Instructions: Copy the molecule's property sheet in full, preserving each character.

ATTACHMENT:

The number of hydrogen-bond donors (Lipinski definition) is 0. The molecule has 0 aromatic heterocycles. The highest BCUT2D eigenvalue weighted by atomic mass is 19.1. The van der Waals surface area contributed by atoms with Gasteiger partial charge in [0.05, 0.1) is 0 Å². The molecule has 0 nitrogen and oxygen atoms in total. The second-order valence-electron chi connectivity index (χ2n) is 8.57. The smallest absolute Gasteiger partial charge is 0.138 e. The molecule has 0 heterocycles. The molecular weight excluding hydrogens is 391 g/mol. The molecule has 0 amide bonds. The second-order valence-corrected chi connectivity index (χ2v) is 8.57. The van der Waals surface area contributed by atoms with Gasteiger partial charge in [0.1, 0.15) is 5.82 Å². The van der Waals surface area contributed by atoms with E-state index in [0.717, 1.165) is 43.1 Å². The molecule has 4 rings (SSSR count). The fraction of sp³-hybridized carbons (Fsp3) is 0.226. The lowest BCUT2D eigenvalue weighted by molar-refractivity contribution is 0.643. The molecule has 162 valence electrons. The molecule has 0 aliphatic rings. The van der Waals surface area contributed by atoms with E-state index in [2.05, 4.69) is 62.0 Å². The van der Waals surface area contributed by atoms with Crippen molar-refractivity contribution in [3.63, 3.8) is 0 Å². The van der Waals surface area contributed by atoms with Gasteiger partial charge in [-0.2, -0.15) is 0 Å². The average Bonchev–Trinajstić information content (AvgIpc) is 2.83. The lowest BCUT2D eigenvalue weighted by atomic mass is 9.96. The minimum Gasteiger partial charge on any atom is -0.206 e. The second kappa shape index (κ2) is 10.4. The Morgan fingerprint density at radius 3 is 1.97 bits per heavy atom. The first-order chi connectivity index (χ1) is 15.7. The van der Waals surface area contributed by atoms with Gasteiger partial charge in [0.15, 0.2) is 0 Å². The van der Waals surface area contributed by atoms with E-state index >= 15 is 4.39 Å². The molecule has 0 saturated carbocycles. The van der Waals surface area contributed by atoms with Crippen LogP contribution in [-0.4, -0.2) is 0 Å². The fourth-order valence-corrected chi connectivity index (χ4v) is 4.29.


The number of hydrogen-bond donors (Lipinski definition) is 0. The molecule has 0 aromatic heterocycles. The highest BCUT2D eigenvalue weighted by atomic mass is 19.1. The van der Waals surface area contributed by atoms with Gasteiger partial charge in [0.05, 0.1) is 0 Å². The molecule has 0 nitrogen and oxygen atoms in total. The second-order valence-electron chi connectivity index (χ2n) is 8.57. The smallest absolute Gasteiger partial charge is 0.138 e. The molecule has 0 heterocycles. The molecular weight excluding hydrogens is 391 g/mol. The molecule has 0 amide bonds. The second-order valence-corrected chi connectivity index (χ2v) is 8.57. The van der Waals surface area contributed by atoms with Gasteiger partial charge in [0.1, 0.15) is 5.82 Å². The van der Waals surface area contributed by atoms with E-state index in [0.717, 1.165) is 43.1 Å². The molecule has 4 rings (SSSR count). The fraction of sp³-hybridized carbons (Fsp3) is 0.226. The lowest BCUT2D eigenvalue weighted by molar-refractivity contribution is 0.643. The molecule has 162 valence electrons. The molecule has 0 aliphatic rings. The van der Waals surface area contributed by atoms with E-state index in [2.05, 4.69) is 62.0 Å². The van der Waals surface area contributed by atoms with Crippen molar-refractivity contribution in [3.63, 3.8) is 0 Å². The van der Waals surface area contributed by atoms with Gasteiger partial charge in [-0.2, -0.15) is 0 Å². The average Bonchev–Trinajstić information content (AvgIpc) is 2.83. The lowest BCUT2D eigenvalue weighted by atomic mass is 9.96. The minimum Gasteiger partial charge on any atom is -0.206 e. The second kappa shape index (κ2) is 10.4. The Morgan fingerprint density at radius 3 is 1.97 bits per heavy atom. The first-order chi connectivity index (χ1) is 15.7. The van der Waals surface area contributed by atoms with Gasteiger partial charge in [0.15, 0.2) is 0 Å². The van der Waals surface area contributed by atoms with E-state index >= 15 is 4.39 Å². The molecule has 0 saturated carbocycles. The van der Waals surface area contributed by atoms with Crippen LogP contribution in [-0.4, -0.2) is 0 Å². The fourth-order valence-corrected chi connectivity index (χ4v) is 4.29.